When presented with my first development project, my instinct was to jump straight into writing code. Turns out I was getting a few steps ahead of myself and Jeremy had to rein me in and take me back to basics.

I was refactoring the markup and CSS for the Silverback 3 site—a straightforward single-page site.

Step one was to break the task down into smaller chunks. First: thinking about the process and researching it; allowing time to consider the options. This is when I learnt that pen and paper are my friends! I put the HTML onto a diagram, wrote down the different image formats, marked out fonts and made a list of each step I needed to take during the build. Looking back, the funny thing is I always thought it was quicker to dive straight into code. Turns out that taking more time at the start saves time in the long run.

When coding, I learnt that focussing on the HTML first is a great place to start. With a quick glance in the browser it is very easy to see if the structure looks right. It also benefits to check the HTML on a mobile device. For example, this could reveal issues with adding the viewport meta tag.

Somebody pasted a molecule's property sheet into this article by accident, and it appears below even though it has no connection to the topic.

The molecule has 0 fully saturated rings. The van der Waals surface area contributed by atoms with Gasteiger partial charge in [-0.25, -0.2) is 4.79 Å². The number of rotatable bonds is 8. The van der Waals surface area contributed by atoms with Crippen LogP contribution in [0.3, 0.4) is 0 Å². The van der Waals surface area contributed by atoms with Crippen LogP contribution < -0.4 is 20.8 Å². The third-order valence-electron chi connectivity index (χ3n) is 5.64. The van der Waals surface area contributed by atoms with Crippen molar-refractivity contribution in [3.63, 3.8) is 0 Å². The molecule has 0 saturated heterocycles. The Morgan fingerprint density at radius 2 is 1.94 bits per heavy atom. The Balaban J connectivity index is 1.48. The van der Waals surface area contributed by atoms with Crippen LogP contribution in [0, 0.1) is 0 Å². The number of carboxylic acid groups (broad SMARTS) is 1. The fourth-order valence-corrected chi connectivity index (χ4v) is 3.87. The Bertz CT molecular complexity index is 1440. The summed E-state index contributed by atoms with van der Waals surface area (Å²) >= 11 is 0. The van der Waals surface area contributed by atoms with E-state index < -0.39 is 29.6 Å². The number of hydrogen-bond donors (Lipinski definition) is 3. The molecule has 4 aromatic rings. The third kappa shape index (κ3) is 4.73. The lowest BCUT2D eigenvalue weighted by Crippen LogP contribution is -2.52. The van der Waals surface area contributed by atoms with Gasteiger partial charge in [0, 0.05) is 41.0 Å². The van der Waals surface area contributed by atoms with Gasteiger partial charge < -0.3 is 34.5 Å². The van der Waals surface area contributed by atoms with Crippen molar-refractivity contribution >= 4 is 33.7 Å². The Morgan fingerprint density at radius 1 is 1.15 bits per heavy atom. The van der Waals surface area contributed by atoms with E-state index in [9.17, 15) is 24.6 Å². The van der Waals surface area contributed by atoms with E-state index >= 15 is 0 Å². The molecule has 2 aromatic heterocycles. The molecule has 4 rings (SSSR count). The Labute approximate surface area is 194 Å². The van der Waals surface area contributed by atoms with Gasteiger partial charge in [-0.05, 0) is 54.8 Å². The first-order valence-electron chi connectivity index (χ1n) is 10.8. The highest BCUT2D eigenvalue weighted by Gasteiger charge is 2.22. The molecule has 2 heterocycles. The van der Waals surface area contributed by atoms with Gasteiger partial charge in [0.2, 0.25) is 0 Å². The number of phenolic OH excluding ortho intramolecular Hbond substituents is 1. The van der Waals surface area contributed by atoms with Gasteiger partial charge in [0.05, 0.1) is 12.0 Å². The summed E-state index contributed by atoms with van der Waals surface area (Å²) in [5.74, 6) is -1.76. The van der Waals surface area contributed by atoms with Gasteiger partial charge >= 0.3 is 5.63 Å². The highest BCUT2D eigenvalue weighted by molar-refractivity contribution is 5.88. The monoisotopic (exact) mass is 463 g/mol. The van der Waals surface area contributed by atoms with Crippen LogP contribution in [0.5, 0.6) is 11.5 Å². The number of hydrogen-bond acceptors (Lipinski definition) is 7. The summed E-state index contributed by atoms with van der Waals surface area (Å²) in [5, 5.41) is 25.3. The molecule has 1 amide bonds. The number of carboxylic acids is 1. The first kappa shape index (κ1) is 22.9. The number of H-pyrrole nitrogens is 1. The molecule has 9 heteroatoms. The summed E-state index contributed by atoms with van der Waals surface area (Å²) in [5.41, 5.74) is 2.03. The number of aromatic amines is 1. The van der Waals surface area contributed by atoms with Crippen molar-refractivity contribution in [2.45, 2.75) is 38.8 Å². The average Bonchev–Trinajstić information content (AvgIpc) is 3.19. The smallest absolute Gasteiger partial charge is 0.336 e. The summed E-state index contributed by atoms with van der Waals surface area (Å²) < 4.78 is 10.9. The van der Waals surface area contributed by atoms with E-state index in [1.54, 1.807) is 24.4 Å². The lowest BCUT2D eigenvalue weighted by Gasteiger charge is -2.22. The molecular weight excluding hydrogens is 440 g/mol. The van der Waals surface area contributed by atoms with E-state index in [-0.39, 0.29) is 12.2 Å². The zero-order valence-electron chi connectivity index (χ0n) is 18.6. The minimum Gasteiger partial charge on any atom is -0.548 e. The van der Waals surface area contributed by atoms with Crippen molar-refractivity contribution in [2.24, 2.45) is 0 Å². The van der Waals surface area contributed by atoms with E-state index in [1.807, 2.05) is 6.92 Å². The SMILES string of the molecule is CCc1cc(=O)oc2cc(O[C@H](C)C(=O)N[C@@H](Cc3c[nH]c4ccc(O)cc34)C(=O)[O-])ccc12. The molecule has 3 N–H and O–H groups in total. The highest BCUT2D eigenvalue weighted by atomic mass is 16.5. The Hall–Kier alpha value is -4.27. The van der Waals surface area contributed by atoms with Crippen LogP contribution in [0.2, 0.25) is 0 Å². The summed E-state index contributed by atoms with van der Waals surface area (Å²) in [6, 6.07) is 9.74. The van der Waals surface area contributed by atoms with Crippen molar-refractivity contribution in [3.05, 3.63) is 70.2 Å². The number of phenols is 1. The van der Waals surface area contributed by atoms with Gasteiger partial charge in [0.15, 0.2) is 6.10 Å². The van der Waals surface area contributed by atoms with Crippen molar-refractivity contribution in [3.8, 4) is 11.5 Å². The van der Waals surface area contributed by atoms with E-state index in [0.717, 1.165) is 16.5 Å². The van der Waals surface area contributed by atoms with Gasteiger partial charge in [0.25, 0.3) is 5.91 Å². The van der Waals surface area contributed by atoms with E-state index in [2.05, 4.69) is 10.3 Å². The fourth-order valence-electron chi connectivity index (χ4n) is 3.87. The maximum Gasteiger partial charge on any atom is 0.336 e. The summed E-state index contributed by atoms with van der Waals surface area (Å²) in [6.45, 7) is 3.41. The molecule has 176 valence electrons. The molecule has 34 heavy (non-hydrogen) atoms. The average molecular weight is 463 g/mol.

This brings me to possibly the most challenging learning curve I think I will have to make. Class names. How long is acceptable to spend thinking about class names?! It feels strange for this to be the most difficult thing about coding, but it isn’t easy. CSS should be maintainable and therefore classes should be re-usable and specific. Again, this makes total sense and I can’t wait to work in this way again. Hopefully naming classes gets easier the more you do it!

Finally, one of my favourite lessons of the week was working from the smallest screen up. I started with fonts and checked that they worked on small devices. Then I added colours and styles. Once everything looked good on the smallest screen, I added a breakpoint and relevant styles, tested it, and so on. I read a brilliant blog post by Brad Frost who shared a quote by Stephen Hay that sums it up nicely - “Start with the small screen first, then expand until it looks like shit. Time for a breakpoint!”

I had a great first week. I learnt loads about Clearleft’s way of coding and thinking and I love it. Learning from the one of best people in the industry is pretty awesome too!